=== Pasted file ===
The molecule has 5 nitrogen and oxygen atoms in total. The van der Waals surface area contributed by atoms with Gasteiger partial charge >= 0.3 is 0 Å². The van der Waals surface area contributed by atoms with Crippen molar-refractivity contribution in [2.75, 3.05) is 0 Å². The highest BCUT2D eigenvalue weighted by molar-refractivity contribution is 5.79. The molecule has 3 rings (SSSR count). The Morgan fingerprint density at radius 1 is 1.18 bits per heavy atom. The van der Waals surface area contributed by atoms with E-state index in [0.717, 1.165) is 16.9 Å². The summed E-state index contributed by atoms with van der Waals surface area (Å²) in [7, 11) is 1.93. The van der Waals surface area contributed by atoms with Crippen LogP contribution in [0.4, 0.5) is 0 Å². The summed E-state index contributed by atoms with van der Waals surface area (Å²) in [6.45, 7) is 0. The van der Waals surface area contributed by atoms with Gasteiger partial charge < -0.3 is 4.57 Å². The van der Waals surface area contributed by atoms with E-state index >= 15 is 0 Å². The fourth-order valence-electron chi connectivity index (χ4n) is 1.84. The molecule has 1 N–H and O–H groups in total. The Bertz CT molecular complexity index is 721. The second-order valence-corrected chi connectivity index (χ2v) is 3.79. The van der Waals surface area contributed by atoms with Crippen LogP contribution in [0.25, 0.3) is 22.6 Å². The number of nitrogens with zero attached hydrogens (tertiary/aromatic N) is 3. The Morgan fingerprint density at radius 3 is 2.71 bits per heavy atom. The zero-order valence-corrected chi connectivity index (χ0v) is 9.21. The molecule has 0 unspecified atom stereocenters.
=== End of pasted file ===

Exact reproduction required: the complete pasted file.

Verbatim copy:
The molecule has 5 nitrogen and oxygen atoms in total. The van der Waals surface area contributed by atoms with Gasteiger partial charge >= 0.3 is 0 Å². The van der Waals surface area contributed by atoms with Crippen molar-refractivity contribution in [2.75, 3.05) is 0 Å². The highest BCUT2D eigenvalue weighted by molar-refractivity contribution is 5.79. The molecule has 3 rings (SSSR count). The Morgan fingerprint density at radius 1 is 1.18 bits per heavy atom. The van der Waals surface area contributed by atoms with E-state index in [0.717, 1.165) is 16.9 Å². The summed E-state index contributed by atoms with van der Waals surface area (Å²) in [7, 11) is 1.93. The van der Waals surface area contributed by atoms with Crippen LogP contribution in [0.4, 0.5) is 0 Å². The summed E-state index contributed by atoms with van der Waals surface area (Å²) in [6.45, 7) is 0. The van der Waals surface area contributed by atoms with Gasteiger partial charge < -0.3 is 4.57 Å². The van der Waals surface area contributed by atoms with E-state index >= 15 is 0 Å². The fourth-order valence-electron chi connectivity index (χ4n) is 1.84. The molecule has 1 N–H and O–H groups in total. The Bertz CT molecular complexity index is 721. The second-order valence-corrected chi connectivity index (χ2v) is 3.79. The van der Waals surface area contributed by atoms with Crippen LogP contribution in [0.25, 0.3) is 22.6 Å². The number of nitrogens with zero attached hydrogens (tertiary/aromatic N) is 3. The Morgan fingerprint density at radius 3 is 2.71 bits per heavy atom. The zero-order valence-corrected chi connectivity index (χ0v) is 9.21. The molecule has 0 unspecified atom stereocenters.